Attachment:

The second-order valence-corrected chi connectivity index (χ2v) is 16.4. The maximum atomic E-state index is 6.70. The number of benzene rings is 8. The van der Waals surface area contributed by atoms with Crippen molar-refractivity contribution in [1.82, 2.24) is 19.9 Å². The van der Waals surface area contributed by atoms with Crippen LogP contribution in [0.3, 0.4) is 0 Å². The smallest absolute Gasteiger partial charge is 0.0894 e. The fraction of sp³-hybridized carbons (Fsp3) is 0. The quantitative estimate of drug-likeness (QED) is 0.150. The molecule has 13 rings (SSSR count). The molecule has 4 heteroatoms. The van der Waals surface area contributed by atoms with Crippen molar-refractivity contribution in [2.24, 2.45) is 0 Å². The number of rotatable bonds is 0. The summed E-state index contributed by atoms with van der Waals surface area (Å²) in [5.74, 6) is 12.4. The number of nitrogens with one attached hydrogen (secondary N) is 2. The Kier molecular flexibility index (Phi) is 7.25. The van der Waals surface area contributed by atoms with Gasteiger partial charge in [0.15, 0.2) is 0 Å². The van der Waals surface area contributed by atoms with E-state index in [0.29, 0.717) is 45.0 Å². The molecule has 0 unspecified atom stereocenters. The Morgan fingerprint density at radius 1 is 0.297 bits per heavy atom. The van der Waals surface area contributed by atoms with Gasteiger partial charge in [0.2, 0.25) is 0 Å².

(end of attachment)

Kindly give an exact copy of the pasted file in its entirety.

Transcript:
The second-order valence-corrected chi connectivity index (χ2v) is 16.4. The maximum atomic E-state index is 6.70. The number of benzene rings is 8. The van der Waals surface area contributed by atoms with Crippen molar-refractivity contribution in [1.82, 2.24) is 19.9 Å². The van der Waals surface area contributed by atoms with Crippen LogP contribution in [0.3, 0.4) is 0 Å². The smallest absolute Gasteiger partial charge is 0.0894 e. The fraction of sp³-hybridized carbons (Fsp3) is 0. The quantitative estimate of drug-likeness (QED) is 0.150. The molecule has 13 rings (SSSR count). The molecule has 4 heteroatoms. The van der Waals surface area contributed by atoms with Crippen molar-refractivity contribution in [2.24, 2.45) is 0 Å². The number of rotatable bonds is 0. The summed E-state index contributed by atoms with van der Waals surface area (Å²) in [5.74, 6) is 12.4. The number of nitrogens with one attached hydrogen (secondary N) is 2. The Kier molecular flexibility index (Phi) is 7.25. The van der Waals surface area contributed by atoms with Gasteiger partial charge in [0.15, 0.2) is 0 Å². The van der Waals surface area contributed by atoms with E-state index in [0.29, 0.717) is 45.0 Å². The molecule has 0 unspecified atom stereocenters. The Morgan fingerprint density at radius 1 is 0.297 bits per heavy atom. The van der Waals surface area contributed by atoms with Gasteiger partial charge in [0.2, 0.25) is 0 Å².